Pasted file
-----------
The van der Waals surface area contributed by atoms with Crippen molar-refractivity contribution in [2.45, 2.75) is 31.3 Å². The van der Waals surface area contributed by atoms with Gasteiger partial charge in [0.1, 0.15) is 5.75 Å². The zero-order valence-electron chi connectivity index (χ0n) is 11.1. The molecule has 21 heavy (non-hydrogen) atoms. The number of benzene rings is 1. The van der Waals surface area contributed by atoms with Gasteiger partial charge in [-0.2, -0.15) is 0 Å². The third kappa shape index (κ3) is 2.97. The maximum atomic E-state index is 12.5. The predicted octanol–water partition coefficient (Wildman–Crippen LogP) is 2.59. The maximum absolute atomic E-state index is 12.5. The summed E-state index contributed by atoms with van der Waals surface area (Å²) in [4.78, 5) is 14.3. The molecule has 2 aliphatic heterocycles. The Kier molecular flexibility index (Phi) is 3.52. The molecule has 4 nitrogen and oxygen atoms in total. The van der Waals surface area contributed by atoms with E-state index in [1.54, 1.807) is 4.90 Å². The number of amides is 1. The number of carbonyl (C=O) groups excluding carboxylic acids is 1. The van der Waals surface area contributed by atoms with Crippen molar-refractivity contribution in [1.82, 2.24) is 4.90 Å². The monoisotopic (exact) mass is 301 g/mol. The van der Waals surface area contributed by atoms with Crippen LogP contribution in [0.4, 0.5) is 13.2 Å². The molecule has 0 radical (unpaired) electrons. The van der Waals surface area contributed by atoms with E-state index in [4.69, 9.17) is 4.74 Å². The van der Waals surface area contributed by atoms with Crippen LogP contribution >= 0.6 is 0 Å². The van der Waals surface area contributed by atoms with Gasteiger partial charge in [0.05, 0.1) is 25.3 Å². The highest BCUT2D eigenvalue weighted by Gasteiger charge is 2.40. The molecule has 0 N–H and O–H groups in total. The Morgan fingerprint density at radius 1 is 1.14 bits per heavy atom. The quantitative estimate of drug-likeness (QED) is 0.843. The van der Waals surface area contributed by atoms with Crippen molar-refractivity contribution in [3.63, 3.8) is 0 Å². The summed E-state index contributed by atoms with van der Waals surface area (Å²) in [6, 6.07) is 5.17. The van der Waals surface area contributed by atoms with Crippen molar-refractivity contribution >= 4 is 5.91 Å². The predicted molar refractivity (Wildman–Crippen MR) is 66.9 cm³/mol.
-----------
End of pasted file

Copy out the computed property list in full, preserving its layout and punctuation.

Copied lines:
The van der Waals surface area contributed by atoms with Crippen molar-refractivity contribution in [2.45, 2.75) is 31.3 Å². The van der Waals surface area contributed by atoms with Gasteiger partial charge in [0.1, 0.15) is 5.75 Å². The zero-order valence-electron chi connectivity index (χ0n) is 11.1. The molecule has 21 heavy (non-hydrogen) atoms. The number of benzene rings is 1. The van der Waals surface area contributed by atoms with Gasteiger partial charge in [-0.2, -0.15) is 0 Å². The third kappa shape index (κ3) is 2.97. The maximum atomic E-state index is 12.5. The predicted octanol–water partition coefficient (Wildman–Crippen LogP) is 2.59. The maximum absolute atomic E-state index is 12.5. The summed E-state index contributed by atoms with van der Waals surface area (Å²) in [4.78, 5) is 14.3. The molecule has 2 aliphatic heterocycles. The Kier molecular flexibility index (Phi) is 3.52. The molecule has 4 nitrogen and oxygen atoms in total. The van der Waals surface area contributed by atoms with E-state index in [1.54, 1.807) is 4.90 Å². The number of amides is 1. The number of carbonyl (C=O) groups excluding carboxylic acids is 1. The van der Waals surface area contributed by atoms with Crippen molar-refractivity contribution in [1.82, 2.24) is 4.90 Å². The monoisotopic (exact) mass is 301 g/mol. The van der Waals surface area contributed by atoms with Crippen LogP contribution in [0.4, 0.5) is 13.2 Å². The molecule has 0 radical (unpaired) electrons. The van der Waals surface area contributed by atoms with E-state index in [4.69, 9.17) is 4.74 Å². The van der Waals surface area contributed by atoms with Crippen LogP contribution >= 0.6 is 0 Å². The van der Waals surface area contributed by atoms with Gasteiger partial charge in [0.05, 0.1) is 25.3 Å². The highest BCUT2D eigenvalue weighted by Gasteiger charge is 2.40. The molecule has 0 N–H and O–H groups in total. The Morgan fingerprint density at radius 1 is 1.14 bits per heavy atom. The quantitative estimate of drug-likeness (QED) is 0.843. The van der Waals surface area contributed by atoms with Crippen molar-refractivity contribution in [3.63, 3.8) is 0 Å². The summed E-state index contributed by atoms with van der Waals surface area (Å²) in [6, 6.07) is 5.17. The van der Waals surface area contributed by atoms with Crippen molar-refractivity contribution >= 4 is 5.91 Å². The predicted molar refractivity (Wildman–Crippen MR) is 66.9 cm³/mol.